- Posted May 7, 2010 by
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NASA Space Shuttle to Carry Symbols of Encouragement for Ailing Children
NASA has teamed up with Beads of Courage to bring hope and inspiration to children battling serious illnesses through the Beads in Space project. Handcrafted beads made by artists across North America will be on board NASA’s STS-132 mission. The shuttle Atlantis is scheduled to launch on May 14, 2010.
Beads of Courage programs are currently helping children at over 60 hospitals worldwide. At the center of this art-in-medicine program are decorative glass beads similar to the beads that will accompany the Space Shuttle Atlantis. Children who participate in the program are given a length of string along with letter beads that spell out their name. As they undergo their healing process, they receive beads that represent different treatments and milestones. Their growing beaded necklaces stand as pieces of art that symbolize their medical histories and allow the kids to share and reflect on their experiences.
The Beads in Space project is the brainchild of Jamie Newton, an employee at the Marshall Flight Center in Huntsville, Ala. Newton’s daughter, Sydney, has been battling cancer and is a participant in the Beads of Courage program. He pursued this idea in hopes to raise awareness of Beads of Courage and the work the organization does helping children undergoing medical treatment. Newton said that Beads of Courage has helped Sydney through her healing process and that she is very pleased to be a part of this project.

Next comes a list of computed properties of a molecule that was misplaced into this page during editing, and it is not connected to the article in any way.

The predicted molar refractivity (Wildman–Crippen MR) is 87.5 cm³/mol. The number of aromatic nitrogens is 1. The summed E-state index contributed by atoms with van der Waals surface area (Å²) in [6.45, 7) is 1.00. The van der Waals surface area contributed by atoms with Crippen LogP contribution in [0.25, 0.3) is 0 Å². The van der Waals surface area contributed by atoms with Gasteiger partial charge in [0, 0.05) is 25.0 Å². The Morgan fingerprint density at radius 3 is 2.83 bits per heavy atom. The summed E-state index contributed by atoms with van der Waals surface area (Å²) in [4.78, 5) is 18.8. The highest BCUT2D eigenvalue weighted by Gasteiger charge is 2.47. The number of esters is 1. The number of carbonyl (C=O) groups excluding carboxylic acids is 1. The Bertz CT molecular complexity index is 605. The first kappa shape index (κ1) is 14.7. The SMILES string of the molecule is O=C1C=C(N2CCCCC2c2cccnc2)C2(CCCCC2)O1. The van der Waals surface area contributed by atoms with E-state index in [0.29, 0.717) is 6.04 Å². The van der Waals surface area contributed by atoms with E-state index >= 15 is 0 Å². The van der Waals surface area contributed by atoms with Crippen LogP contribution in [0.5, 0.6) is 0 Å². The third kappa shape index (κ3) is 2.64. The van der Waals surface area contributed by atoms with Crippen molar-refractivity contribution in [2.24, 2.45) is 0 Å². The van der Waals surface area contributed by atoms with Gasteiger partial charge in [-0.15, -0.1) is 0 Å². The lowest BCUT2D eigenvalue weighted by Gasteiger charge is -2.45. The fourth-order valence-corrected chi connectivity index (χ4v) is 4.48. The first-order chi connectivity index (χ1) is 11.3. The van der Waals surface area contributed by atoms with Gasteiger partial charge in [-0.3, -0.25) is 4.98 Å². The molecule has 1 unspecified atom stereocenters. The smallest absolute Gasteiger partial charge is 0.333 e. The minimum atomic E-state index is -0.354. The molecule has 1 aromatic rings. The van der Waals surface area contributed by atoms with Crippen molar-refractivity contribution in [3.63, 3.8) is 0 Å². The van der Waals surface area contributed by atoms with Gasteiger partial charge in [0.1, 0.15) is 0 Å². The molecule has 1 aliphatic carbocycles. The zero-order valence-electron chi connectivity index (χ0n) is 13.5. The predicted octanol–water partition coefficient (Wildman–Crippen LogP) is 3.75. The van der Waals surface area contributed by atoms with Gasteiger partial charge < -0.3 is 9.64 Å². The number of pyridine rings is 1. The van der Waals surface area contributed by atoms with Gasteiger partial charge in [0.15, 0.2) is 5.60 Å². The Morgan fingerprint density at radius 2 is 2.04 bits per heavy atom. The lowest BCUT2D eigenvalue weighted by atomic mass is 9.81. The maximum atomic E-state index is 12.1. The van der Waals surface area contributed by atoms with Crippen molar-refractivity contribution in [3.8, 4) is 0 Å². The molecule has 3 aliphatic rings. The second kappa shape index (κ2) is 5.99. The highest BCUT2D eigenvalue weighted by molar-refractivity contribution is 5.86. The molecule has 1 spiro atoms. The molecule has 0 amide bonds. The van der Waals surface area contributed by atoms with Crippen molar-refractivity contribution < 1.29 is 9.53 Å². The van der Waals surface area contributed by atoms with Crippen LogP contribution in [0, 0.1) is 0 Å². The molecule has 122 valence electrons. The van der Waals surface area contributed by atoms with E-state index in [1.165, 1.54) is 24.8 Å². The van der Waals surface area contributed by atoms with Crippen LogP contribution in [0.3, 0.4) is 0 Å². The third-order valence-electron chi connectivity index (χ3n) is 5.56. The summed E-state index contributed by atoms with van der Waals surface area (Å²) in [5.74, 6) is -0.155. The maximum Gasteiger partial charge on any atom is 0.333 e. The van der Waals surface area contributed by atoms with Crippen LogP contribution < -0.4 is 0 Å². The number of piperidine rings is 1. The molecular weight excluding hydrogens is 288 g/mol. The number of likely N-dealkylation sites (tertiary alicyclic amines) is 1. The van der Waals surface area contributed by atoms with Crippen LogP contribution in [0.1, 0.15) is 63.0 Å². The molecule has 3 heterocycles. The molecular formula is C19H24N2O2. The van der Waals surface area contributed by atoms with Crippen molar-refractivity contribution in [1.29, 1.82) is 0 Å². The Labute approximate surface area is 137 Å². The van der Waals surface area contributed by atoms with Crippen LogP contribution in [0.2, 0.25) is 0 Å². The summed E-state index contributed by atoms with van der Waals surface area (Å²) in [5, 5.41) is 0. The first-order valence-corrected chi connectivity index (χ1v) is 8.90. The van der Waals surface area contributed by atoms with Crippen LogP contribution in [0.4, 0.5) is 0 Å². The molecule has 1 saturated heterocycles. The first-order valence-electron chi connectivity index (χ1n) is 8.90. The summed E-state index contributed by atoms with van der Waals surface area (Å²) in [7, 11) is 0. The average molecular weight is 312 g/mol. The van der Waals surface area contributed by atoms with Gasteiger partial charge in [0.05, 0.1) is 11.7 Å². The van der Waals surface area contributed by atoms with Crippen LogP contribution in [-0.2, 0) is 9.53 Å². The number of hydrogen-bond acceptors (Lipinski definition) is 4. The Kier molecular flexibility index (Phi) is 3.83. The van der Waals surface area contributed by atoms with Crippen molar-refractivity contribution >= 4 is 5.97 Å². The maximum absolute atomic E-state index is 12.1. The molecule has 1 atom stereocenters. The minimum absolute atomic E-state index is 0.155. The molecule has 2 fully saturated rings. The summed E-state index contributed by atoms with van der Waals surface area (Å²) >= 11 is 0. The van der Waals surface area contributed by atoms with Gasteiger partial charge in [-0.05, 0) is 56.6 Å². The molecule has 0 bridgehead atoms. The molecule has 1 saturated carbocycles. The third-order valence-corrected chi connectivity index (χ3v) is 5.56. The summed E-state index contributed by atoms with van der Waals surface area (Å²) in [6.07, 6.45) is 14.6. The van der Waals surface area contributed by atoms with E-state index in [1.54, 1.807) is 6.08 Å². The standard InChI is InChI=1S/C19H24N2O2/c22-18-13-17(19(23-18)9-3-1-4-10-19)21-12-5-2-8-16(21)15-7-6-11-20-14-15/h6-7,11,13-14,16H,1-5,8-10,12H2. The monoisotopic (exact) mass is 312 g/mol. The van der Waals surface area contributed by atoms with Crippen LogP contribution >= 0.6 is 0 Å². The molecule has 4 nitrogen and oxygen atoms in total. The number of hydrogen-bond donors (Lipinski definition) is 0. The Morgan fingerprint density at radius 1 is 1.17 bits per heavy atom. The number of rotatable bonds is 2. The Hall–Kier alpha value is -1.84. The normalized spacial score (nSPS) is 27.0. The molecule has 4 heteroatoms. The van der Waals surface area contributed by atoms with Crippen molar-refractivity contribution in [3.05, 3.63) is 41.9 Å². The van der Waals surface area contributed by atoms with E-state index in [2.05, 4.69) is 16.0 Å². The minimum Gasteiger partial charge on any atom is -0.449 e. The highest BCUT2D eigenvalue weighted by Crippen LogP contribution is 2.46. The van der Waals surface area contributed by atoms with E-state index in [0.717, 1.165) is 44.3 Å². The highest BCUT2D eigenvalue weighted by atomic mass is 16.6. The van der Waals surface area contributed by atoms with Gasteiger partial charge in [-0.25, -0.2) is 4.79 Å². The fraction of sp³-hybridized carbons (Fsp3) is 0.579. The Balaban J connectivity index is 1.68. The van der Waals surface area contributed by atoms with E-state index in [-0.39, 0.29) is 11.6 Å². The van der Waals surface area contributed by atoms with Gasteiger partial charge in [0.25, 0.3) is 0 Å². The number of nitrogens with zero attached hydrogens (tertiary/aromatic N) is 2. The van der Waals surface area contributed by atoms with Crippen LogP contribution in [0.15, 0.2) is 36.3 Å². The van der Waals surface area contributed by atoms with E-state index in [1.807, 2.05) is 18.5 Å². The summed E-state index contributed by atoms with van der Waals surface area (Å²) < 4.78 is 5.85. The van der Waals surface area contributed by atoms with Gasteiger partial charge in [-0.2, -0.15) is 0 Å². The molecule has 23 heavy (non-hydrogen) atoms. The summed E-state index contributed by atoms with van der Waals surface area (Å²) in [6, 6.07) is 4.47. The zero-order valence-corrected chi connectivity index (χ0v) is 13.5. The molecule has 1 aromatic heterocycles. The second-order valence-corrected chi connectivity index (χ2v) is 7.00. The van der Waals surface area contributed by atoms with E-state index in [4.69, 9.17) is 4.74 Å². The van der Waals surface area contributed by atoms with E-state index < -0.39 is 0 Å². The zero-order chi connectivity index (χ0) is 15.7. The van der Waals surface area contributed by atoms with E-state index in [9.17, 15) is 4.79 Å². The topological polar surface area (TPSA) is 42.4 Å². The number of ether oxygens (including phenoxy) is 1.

“We are thrilled to have the opportunity to work with NASA,” said Jean Baruch, director of Beads of Courage. “The Beads in Space project will be a wonderful boost of encouragement for all the children and teens we support. The beads are going on an exciting adventure and will certainly take the spirit of our kids with them.”
Beads of Courage hosted a contest for glass bead makers from around the world to enter their artwork for consideration in the Beads in Space project. Out of 54 beads entered, 17 were selected from nine different artists. The 17 beads weigh precisely eight ounces, the maximum allowed by NASA for the flight. Upon their return, the winning beads will be returned to Beads of Courage.
Beads of Courage is a non-profit organization, based in Tucson, Ariz., focused on arts-in-medicine program geared toward helping children cope with serious illnesses. Patients are given beads to represent significant treatment milestones during their journey. Beads of Courage programs have helped thousands of children and their families at over 60 hospitals. More information is available at www.beadsofcourage.org